LIGHT SLEEP: The body’s natural circadian rhythms are interrupted by the short-wavelength blue light of electronic devices.
LIGHT SLEEP: The body’s natural circadian rhythms are interrupted by the short-wavelength blue light of electronic devices. Contributed

Try turning off your gadgets for a good night's sleep

THE rise of light-emitting devices is stopping people from getting a good night's sleep, a study has found.

The use of electronic devices in the hours before bedtime can adversely impact overall health, alertness, and the circadian clock which synchronises the daily rhythm of sleep to external environmental time cues, according to researchers at Brigham and Women's Hospital who compared the biological effects of reading an LE-eBook compared to a printed book.

"We found the body's natural circadian rhythms were interrupted by the short-wavelength enriched light, otherwise known as blue light, from these electronic devices," Anne-Marie Chang, PhD, corresponding author, and associate neuroscientist in the hospital's Division of Sleep and Circadian Disorders said.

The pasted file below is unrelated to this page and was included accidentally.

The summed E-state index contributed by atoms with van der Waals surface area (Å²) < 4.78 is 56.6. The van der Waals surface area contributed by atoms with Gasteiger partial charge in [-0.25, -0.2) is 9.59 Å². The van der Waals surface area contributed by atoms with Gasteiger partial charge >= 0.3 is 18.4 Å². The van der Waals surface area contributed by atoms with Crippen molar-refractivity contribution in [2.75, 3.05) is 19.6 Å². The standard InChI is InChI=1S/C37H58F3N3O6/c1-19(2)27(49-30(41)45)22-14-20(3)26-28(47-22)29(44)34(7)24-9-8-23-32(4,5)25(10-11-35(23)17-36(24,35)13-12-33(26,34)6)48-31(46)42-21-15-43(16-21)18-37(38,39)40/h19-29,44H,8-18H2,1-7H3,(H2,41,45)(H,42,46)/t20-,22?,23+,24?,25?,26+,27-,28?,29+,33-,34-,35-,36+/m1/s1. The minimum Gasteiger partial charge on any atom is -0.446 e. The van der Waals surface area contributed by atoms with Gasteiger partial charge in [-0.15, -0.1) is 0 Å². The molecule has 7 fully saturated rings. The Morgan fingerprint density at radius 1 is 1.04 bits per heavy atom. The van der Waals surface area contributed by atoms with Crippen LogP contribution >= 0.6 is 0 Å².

"Participants reading an LE-eBook took longer to fall asleep and had reduced evening sleepiness, reduced melatonin secretion, later timing of their circadian clock and reduced next-morning alertness than when reading a printed book."

Some Toowoomba residents said the findings were not surprising.

Kylie Grainger said she was once commended by a professional for not having a TV in her bedroom.

"The professional said that the bedroom was meant to be a quiet haven to let the body rest and sleep," she said.

John Duffy said he agreed with the findings.

"Utilising a tablet interferes with my sleep pattern," he said.

Deborah Fisher disagreed, saying she read on her phone every night and always slept like a log for eight hours or more.

Previous research has shown that blue light suppresses melatonin, impacts the circadian clock and increase alertness, but little was known about the effects of this popular technology on sleep.

The use of light emitting devices immediately before bedtime is a concern because of the extremely powerful effect that light has on the body's natural sleep/wake pattern, and may thereby play a role in perpetuating sleep deficiency.

Chief of the hospital's Division of Sleep and Circadian Disorders Charles Czeisler said, "In the past 50 years, there has been a decline in average sleep duration and quality.

"Since more people are choosing electronic devices for reading, communication and entertainment, particularly children and adolescents who already experience significant sleep loss, epidemiological research evaluating the long-term consequences of these devices on health and safety are needed."



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